Resultado de imagen para we are human

For society sadly encourages us to categorize each other and de-humanize each other. See, we are encouraged to send certain types of people to the outskirts of town, hoping we won’t see them again. We send them to the cemeteries, for they are unclean, we are told. They are dangerous, we are told. We even go so far as to bind them with chains and shackles, shut them up in prison cells for a near lifetime, giving them a number and stripping them of a name; or we don’t even have room for them there, so we shove them into cages with no food or water, hoping that they’ll give up on this whole “human” thing and retreat to their unclean spaces, far, far away from us. We sic ICE on them to “clean up” our towns and cities of “illegals” and we run out transgender people from the military and shun them in the workplace. WE refuse to bake wedding cakes for gay couples and we ignore women’s pleas when they are harassed in the workplace. We tell Black and Brown people to “get over” discrimination and racism; we laugh at or ignore rhetoric and TV shows and movies that de-humanize people of Asian heritage.

See, society seeks to turn us into puppets—not REAL people, just puppets. And so we obey the manipulator of the strings, and in doing so, we dehumanize others and ourselves.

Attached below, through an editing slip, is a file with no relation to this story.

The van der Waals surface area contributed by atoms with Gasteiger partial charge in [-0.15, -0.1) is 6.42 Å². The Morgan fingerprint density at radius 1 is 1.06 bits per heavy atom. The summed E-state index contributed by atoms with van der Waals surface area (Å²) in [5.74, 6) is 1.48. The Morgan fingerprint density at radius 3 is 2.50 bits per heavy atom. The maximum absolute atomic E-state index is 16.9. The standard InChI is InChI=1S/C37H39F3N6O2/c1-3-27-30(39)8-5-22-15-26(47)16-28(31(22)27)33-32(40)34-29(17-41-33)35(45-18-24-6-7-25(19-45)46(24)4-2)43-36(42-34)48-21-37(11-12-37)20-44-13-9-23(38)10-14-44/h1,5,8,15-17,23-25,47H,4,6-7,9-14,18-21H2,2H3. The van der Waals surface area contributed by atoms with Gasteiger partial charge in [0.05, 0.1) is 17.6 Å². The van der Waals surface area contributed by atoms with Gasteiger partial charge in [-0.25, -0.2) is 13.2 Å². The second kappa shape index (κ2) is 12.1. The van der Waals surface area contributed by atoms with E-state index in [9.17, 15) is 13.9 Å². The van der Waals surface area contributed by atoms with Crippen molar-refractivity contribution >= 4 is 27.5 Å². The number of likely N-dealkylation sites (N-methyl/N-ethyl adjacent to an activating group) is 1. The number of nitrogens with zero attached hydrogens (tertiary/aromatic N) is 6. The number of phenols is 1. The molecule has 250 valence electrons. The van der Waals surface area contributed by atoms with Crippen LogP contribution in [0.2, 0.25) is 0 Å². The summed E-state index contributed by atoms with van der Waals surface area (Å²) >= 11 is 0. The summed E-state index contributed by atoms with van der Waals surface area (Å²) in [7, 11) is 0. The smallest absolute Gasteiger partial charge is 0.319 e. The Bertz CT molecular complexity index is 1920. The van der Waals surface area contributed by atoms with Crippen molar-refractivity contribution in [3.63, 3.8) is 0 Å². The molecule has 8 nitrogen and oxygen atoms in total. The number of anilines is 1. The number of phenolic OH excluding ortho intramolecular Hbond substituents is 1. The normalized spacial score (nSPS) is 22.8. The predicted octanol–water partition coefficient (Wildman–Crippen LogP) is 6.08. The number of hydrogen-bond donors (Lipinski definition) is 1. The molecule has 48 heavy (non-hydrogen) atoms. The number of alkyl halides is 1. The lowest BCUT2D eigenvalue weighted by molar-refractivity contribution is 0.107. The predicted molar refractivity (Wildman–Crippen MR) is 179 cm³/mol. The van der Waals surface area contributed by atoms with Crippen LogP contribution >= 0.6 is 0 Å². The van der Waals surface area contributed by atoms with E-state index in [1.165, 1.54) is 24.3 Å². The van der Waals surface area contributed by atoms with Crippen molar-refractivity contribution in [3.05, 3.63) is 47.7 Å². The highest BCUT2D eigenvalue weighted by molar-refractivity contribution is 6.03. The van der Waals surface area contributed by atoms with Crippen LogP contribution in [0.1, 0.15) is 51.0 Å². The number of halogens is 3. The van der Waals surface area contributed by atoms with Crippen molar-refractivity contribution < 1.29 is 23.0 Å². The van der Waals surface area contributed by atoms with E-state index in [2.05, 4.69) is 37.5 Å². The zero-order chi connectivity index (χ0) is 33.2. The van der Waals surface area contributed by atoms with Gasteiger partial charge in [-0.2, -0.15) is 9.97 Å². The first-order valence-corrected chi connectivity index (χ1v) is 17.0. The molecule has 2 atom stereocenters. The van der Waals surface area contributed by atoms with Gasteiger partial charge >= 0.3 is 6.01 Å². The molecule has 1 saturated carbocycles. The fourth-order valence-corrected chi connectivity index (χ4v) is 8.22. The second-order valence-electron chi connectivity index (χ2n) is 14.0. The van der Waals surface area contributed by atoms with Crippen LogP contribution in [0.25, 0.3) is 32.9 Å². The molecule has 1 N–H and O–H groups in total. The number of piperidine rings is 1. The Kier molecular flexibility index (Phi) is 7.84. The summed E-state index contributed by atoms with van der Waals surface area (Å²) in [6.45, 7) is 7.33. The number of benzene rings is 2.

Resultado de imagen para puppets on a string

But this is not what we are made to be, actually.

See, those who want you to see how powerful they are will always mistreat you and try to take away your dignity. They’ll call you names and bully you. Because they are afraid.

We don’t have to be afraid.

Because people who want to see how powerful you are love you. They will empower you, and not only that, they will sometimes be a voice for you when needed and stand with you when other won’t—they will always recognize your humanity.

It’s when we realize that our own humanity is bound up in the humanity of others, we all win. We can’t be human unless we’re human together. For if I value my humanity above another’s, I have just made myself less human. But if I value equally the humanity of another, I have just valued myself.